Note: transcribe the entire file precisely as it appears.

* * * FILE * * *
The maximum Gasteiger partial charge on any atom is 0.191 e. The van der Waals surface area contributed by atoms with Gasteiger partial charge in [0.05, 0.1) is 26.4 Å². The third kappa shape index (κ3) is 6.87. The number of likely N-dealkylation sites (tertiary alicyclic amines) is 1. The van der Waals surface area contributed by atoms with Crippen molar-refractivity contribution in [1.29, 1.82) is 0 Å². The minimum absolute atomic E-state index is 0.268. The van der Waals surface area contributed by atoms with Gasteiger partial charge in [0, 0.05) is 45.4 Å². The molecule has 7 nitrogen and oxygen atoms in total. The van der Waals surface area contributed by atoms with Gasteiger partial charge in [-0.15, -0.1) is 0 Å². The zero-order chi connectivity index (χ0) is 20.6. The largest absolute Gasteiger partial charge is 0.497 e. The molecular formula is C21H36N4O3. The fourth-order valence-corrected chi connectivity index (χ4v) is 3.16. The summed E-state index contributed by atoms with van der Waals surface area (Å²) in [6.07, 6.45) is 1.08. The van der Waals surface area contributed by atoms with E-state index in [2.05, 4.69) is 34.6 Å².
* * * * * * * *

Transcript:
The maximum Gasteiger partial charge on any atom is 0.191 e. The van der Waals surface area contributed by atoms with Gasteiger partial charge in [0.05, 0.1) is 26.4 Å². The third kappa shape index (κ3) is 6.87. The number of likely N-dealkylation sites (tertiary alicyclic amines) is 1. The van der Waals surface area contributed by atoms with Crippen molar-refractivity contribution in [1.29, 1.82) is 0 Å². The minimum absolute atomic E-state index is 0.268. The van der Waals surface area contributed by atoms with Gasteiger partial charge in [0, 0.05) is 45.4 Å². The molecule has 7 nitrogen and oxygen atoms in total. The van der Waals surface area contributed by atoms with Gasteiger partial charge in [-0.15, -0.1) is 0 Å². The zero-order chi connectivity index (χ0) is 20.6. The largest absolute Gasteiger partial charge is 0.497 e. The molecular formula is C21H36N4O3. The fourth-order valence-corrected chi connectivity index (χ4v) is 3.16. The summed E-state index contributed by atoms with van der Waals surface area (Å²) in [6.07, 6.45) is 1.08. The van der Waals surface area contributed by atoms with E-state index in [2.05, 4.69) is 34.6 Å².